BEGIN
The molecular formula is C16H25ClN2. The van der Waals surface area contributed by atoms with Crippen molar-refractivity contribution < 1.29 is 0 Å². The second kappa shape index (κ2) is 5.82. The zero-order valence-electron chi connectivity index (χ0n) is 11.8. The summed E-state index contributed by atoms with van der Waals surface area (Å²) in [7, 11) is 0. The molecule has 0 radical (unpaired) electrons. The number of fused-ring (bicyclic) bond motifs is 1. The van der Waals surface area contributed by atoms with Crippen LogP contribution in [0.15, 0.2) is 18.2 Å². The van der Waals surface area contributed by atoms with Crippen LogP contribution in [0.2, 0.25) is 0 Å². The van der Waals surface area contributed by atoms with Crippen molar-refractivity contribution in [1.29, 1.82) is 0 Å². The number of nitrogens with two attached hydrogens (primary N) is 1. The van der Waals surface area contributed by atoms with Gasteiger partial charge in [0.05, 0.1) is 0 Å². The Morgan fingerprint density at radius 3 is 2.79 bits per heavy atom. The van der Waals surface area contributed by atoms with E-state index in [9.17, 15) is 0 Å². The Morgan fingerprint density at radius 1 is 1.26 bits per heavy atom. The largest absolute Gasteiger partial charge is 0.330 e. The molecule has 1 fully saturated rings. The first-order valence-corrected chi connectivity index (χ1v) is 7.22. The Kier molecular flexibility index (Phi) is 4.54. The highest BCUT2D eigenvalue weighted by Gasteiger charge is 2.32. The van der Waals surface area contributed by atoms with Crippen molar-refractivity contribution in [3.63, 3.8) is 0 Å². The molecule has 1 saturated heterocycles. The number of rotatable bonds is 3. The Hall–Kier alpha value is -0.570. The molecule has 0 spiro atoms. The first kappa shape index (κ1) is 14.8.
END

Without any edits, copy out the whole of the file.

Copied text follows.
The molecular formula is C16H25ClN2. The van der Waals surface area contributed by atoms with Crippen molar-refractivity contribution < 1.29 is 0 Å². The second kappa shape index (κ2) is 5.82. The zero-order valence-electron chi connectivity index (χ0n) is 11.8. The summed E-state index contributed by atoms with van der Waals surface area (Å²) in [7, 11) is 0. The molecule has 0 radical (unpaired) electrons. The number of fused-ring (bicyclic) bond motifs is 1. The van der Waals surface area contributed by atoms with Crippen LogP contribution in [0.15, 0.2) is 18.2 Å². The van der Waals surface area contributed by atoms with Crippen LogP contribution in [0.2, 0.25) is 0 Å². The van der Waals surface area contributed by atoms with Crippen molar-refractivity contribution in [1.29, 1.82) is 0 Å². The number of nitrogens with two attached hydrogens (primary N) is 1. The van der Waals surface area contributed by atoms with Gasteiger partial charge in [0.05, 0.1) is 0 Å². The Morgan fingerprint density at radius 3 is 2.79 bits per heavy atom. The van der Waals surface area contributed by atoms with E-state index in [9.17, 15) is 0 Å². The Morgan fingerprint density at radius 1 is 1.26 bits per heavy atom. The largest absolute Gasteiger partial charge is 0.330 e. The molecule has 1 fully saturated rings. The first-order valence-corrected chi connectivity index (χ1v) is 7.22. The Kier molecular flexibility index (Phi) is 4.54. The highest BCUT2D eigenvalue weighted by Gasteiger charge is 2.32. The van der Waals surface area contributed by atoms with Crippen molar-refractivity contribution in [3.63, 3.8) is 0 Å². The molecule has 1 saturated heterocycles. The number of rotatable bonds is 3. The Hall–Kier alpha value is -0.570. The molecule has 0 spiro atoms. The first kappa shape index (κ1) is 14.8.